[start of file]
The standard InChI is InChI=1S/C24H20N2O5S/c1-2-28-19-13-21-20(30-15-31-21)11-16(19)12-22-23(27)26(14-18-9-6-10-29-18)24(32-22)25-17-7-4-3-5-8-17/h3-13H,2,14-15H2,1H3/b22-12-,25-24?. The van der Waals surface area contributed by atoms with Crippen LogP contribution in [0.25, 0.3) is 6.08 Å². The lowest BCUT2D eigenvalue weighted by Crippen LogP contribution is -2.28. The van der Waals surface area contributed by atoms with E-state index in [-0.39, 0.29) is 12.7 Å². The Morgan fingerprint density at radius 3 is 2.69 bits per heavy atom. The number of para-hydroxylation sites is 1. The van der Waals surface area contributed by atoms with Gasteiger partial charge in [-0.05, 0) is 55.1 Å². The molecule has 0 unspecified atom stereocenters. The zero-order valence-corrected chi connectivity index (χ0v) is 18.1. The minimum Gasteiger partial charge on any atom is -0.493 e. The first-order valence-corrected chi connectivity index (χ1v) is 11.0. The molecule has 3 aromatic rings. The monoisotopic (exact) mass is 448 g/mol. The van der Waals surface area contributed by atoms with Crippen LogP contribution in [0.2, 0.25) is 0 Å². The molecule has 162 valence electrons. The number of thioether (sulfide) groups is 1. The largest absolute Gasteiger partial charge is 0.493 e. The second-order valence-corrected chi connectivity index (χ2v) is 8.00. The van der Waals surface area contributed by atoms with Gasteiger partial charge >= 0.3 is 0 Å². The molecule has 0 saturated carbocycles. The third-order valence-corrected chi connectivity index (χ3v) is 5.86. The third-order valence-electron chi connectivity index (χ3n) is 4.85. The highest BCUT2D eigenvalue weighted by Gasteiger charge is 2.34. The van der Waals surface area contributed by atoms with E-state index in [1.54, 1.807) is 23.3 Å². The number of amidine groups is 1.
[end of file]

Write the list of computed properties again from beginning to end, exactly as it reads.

The standard InChI is InChI=1S/C24H20N2O5S/c1-2-28-19-13-21-20(30-15-31-21)11-16(19)12-22-23(27)26(14-18-9-6-10-29-18)24(32-22)25-17-7-4-3-5-8-17/h3-13H,2,14-15H2,1H3/b22-12-,25-24?. The van der Waals surface area contributed by atoms with Crippen LogP contribution in [0.25, 0.3) is 6.08 Å². The lowest BCUT2D eigenvalue weighted by Crippen LogP contribution is -2.28. The van der Waals surface area contributed by atoms with E-state index in [-0.39, 0.29) is 12.7 Å². The Morgan fingerprint density at radius 3 is 2.69 bits per heavy atom. The number of para-hydroxylation sites is 1. The van der Waals surface area contributed by atoms with Gasteiger partial charge in [-0.05, 0) is 55.1 Å². The molecule has 0 unspecified atom stereocenters. The zero-order valence-corrected chi connectivity index (χ0v) is 18.1. The minimum Gasteiger partial charge on any atom is -0.493 e. The first-order valence-corrected chi connectivity index (χ1v) is 11.0. The molecule has 3 aromatic rings. The monoisotopic (exact) mass is 448 g/mol. The van der Waals surface area contributed by atoms with Crippen LogP contribution in [0.2, 0.25) is 0 Å². The molecule has 162 valence electrons. The number of thioether (sulfide) groups is 1. The largest absolute Gasteiger partial charge is 0.493 e. The second-order valence-corrected chi connectivity index (χ2v) is 8.00. The van der Waals surface area contributed by atoms with Gasteiger partial charge >= 0.3 is 0 Å². The molecule has 0 saturated carbocycles. The third-order valence-corrected chi connectivity index (χ3v) is 5.86. The third-order valence-electron chi connectivity index (χ3n) is 4.85. The highest BCUT2D eigenvalue weighted by Gasteiger charge is 2.34. The van der Waals surface area contributed by atoms with E-state index in [1.54, 1.807) is 23.3 Å². The number of amidine groups is 1.